The forum, sponsored by the US-based Safari Club International Foundation, will also focus on the outcomes of the May 2018 Kasane Elephant Summit and the June 2019 Victoria Falls African Wildlife Economy Summit along with the August 2019 Geneva UN Convention on International Trade In Endangered Species of Wild Fauna and Flora (CITES).
It was at COP18 that SADC countries suffered their heaviest losses in proposals to trade in wildlife and its products.
The losses arose from a rigged voting system that remains contested.
In a protest move last month in Tanzania, SADC countries agreed by a two-thirds majority vote, to submit protest documents that will allow them to legally trade in elephants, rhinos and giraffes, without CITES control.
These positions, known as “reservations”, will be made known to CITES before the 26th of this month.
Until now, the threat to wildlife survival from climate change has yet to be identified as a major risk to conservation efforts in Africa.
Yet the ravages of climate change have the potential to destroy wildlife far more completely than poachers.
Currently, climate change-related drought has already started killing many elephants in elephant over-populated Southern Africa. Zimbabwe lost 115 elephants to drought in the past two months and Botswana has lost 100 during the same period.
These appalling numbers are far worse than anything any poaching gangs have ever inflicted on elephant populations in a two-month span.
Irritatingly, one of the world’s biggest animal rights groups, the World Wide Fund For Nature (WWF) chooses to talk about elephant resilience and not hunting or harvesting to help reduce population numbers to ensure that many of the species don’t die needless, slow and painful deaths caused by climate change.
The WWF only says, “Identifying which traits contribute to a species resilience and vulnerability will allow us to develop more robust conservation action plans in the face of a changing climate.” Nothing, in other words, should alter the public’s perception — and WWF’s proven fundraising model — that has poaching gangs representing the greatest threat to elephants.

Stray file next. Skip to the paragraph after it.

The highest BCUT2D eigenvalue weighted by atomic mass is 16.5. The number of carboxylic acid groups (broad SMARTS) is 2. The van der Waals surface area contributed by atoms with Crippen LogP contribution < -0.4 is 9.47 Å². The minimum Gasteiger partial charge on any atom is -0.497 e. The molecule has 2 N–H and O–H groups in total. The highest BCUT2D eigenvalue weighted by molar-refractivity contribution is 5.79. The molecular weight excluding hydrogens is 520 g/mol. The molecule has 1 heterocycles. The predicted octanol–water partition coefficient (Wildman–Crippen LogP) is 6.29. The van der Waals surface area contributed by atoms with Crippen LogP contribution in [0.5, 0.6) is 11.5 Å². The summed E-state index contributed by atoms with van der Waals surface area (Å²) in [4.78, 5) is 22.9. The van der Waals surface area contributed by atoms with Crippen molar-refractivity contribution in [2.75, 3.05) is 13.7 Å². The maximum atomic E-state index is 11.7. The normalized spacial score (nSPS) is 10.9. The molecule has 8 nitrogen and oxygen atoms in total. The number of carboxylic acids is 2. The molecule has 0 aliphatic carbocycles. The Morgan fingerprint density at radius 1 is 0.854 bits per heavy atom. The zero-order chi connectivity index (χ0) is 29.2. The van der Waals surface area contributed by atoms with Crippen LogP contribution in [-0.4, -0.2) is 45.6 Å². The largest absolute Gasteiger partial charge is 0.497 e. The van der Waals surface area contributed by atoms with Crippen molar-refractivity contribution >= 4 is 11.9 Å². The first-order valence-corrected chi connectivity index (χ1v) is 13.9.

In sharp contrast, Mr John Rance, the president of the South Africa-based True Green Alliance, disagrees with WWF’s go-slow approach.
Clearly, severe droughts linked to climate change are already killing African elephants and other wildlife, including those at Mana Pools National Park in Zimbabwe.
To solve the problem, Mr Rance argues for “limiting (reducing) the populations to that which can be sustained by the available habitat in drought times.”
“It is even sadder to contemplate that when these animals die, probably in the thousands from a lack of food and water, their products will not be able to be recovered and sold due to the attitude of Western animal rights groups who insist that a trade ban saves elephants,” he said.
Meanwhile, Mr Harris believes that Western animal rights groups “are purposely ignoring” the obvious problems caused by climate change in African elephant range states.
“Deaths from a lack of food and water is an act of God, allegedly nothing can be done about that. But collecting money to wage war on poachers is something that the animal rights groups have been doing for years,” he said. If nothing is done to save wildlife from the effects of climate change, the world faces a needless and painful collapse of elephants that over-populate southern African countries.
Ecologists, park managers and their governments have recommended that large elephant populations be culled to levels that meet the ability of their habitats to sustain them.
“We need to start now to work with others, particularly young people, to show what it will take to save elephants and other species in the current changing climate conditions of Africa,” said Mr Harris.
“When they become our allies in the forthcoming political debates, they bring to the table the power of their numbers, their energy, and their idealism.”
He observes that the leadership of the animal rights movement, led by dedicated vegans (people who don’t eat or use animal products), argue that humans have no inherent right to interfere, profit or otherwise benefit from other animals on the planet.
The fact that man has risen to the top of the food chain seems to embarrass them.
“But if the world allows Western animal rights groups to continue controlling how wildlife is treated, wildlife over-population within geographically limited habitats will do more harm to kill off each species than any gang of poachers ever could,” said Mr Harris.
Changes are afoot, notes Mr Harris, that leave people wondering who will control our environment in future.
Vegans in California now not only refuse to eat anything other than food derived from plants, but they dress in clothing and furnish their homes without the use of leather, wool, mohair, or silk. California is about to ban all fur sales in the state and New York City has just voted to ban all sales of the liver of a specially fattened goose or duck (foie gras) prepared as food.